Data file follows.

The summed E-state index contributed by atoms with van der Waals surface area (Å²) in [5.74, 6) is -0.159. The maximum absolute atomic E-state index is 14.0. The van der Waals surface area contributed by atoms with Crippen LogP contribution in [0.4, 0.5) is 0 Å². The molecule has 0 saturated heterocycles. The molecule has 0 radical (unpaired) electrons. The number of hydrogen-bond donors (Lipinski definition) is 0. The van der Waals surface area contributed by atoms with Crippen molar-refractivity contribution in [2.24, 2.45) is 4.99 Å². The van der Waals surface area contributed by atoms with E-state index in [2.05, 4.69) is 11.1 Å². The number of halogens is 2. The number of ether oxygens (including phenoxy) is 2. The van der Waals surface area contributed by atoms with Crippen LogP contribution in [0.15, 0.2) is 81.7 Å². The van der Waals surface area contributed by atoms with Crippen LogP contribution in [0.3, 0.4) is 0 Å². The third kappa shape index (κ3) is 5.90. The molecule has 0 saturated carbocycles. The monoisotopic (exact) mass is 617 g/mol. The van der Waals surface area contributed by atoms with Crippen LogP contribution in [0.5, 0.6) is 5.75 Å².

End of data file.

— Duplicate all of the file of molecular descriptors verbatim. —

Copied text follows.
The summed E-state index contributed by atoms with van der Waals surface area (Å²) in [5.74, 6) is -0.159. The maximum absolute atomic E-state index is 14.0. The van der Waals surface area contributed by atoms with Crippen LogP contribution in [0.4, 0.5) is 0 Å². The molecule has 0 saturated heterocycles. The molecule has 0 radical (unpaired) electrons. The number of hydrogen-bond donors (Lipinski definition) is 0. The van der Waals surface area contributed by atoms with Crippen molar-refractivity contribution in [2.24, 2.45) is 4.99 Å². The van der Waals surface area contributed by atoms with E-state index in [2.05, 4.69) is 11.1 Å². The number of halogens is 2. The number of ether oxygens (including phenoxy) is 2. The van der Waals surface area contributed by atoms with Crippen LogP contribution in [0.15, 0.2) is 81.7 Å². The van der Waals surface area contributed by atoms with Crippen LogP contribution in [0.3, 0.4) is 0 Å². The third kappa shape index (κ3) is 5.90. The molecule has 0 saturated carbocycles. The monoisotopic (exact) mass is 617 g/mol. The van der Waals surface area contributed by atoms with Crippen LogP contribution in [0.5, 0.6) is 5.75 Å².